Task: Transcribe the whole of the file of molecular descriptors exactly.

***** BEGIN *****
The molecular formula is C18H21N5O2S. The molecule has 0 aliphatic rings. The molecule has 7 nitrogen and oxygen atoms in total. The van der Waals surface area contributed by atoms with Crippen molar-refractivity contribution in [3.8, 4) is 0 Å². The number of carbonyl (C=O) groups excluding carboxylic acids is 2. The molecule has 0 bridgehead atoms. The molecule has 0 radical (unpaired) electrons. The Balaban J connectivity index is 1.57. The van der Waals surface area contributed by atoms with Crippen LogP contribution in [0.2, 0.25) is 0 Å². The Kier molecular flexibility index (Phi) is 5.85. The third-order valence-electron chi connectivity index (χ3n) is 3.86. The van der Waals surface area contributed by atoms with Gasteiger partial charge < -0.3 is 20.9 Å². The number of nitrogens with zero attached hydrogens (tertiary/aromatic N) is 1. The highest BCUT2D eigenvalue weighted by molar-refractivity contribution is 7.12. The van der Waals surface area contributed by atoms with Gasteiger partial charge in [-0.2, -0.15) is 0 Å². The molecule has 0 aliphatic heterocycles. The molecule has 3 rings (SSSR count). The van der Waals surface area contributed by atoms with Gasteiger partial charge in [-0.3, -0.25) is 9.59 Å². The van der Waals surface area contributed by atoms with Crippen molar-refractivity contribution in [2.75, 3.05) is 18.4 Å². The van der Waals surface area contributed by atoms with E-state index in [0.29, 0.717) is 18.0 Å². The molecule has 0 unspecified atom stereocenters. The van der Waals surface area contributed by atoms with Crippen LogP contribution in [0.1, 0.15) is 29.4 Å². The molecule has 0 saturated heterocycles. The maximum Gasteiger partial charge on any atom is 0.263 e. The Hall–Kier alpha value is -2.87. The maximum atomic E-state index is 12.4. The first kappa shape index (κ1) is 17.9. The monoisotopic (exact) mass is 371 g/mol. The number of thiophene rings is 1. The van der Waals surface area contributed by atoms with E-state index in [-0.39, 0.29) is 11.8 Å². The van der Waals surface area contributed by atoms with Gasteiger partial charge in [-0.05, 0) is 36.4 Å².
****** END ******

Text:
The molecular formula is C18H21N5O2S. The molecule has 0 aliphatic rings. The molecule has 7 nitrogen and oxygen atoms in total. The van der Waals surface area contributed by atoms with Crippen molar-refractivity contribution in [3.8, 4) is 0 Å². The number of carbonyl (C=O) groups excluding carboxylic acids is 2. The molecule has 0 bridgehead atoms. The molecule has 0 radical (unpaired) electrons. The Balaban J connectivity index is 1.57. The van der Waals surface area contributed by atoms with Crippen LogP contribution in [0.2, 0.25) is 0 Å². The Kier molecular flexibility index (Phi) is 5.85. The third-order valence-electron chi connectivity index (χ3n) is 3.86. The van der Waals surface area contributed by atoms with Gasteiger partial charge < -0.3 is 20.9 Å². The number of nitrogens with zero attached hydrogens (tertiary/aromatic N) is 1. The highest BCUT2D eigenvalue weighted by molar-refractivity contribution is 7.12. The van der Waals surface area contributed by atoms with Gasteiger partial charge in [-0.2, -0.15) is 0 Å². The molecule has 0 aliphatic heterocycles. The molecule has 3 rings (SSSR count). The van der Waals surface area contributed by atoms with Gasteiger partial charge in [-0.3, -0.25) is 9.59 Å². The van der Waals surface area contributed by atoms with Crippen molar-refractivity contribution in [2.75, 3.05) is 18.4 Å². The van der Waals surface area contributed by atoms with E-state index in [0.29, 0.717) is 18.0 Å². The molecule has 0 unspecified atom stereocenters. The van der Waals surface area contributed by atoms with Crippen LogP contribution in [0.1, 0.15) is 29.4 Å². The molecule has 0 saturated heterocycles. The maximum Gasteiger partial charge on any atom is 0.263 e. The Hall–Kier alpha value is -2.87. The maximum atomic E-state index is 12.4. The first kappa shape index (κ1) is 17.9. The monoisotopic (exact) mass is 371 g/mol. The number of thiophene rings is 1. The van der Waals surface area contributed by atoms with E-state index in [-0.39, 0.29) is 11.8 Å². The van der Waals surface area contributed by atoms with Gasteiger partial charge in [-0.05, 0) is 36.4 Å².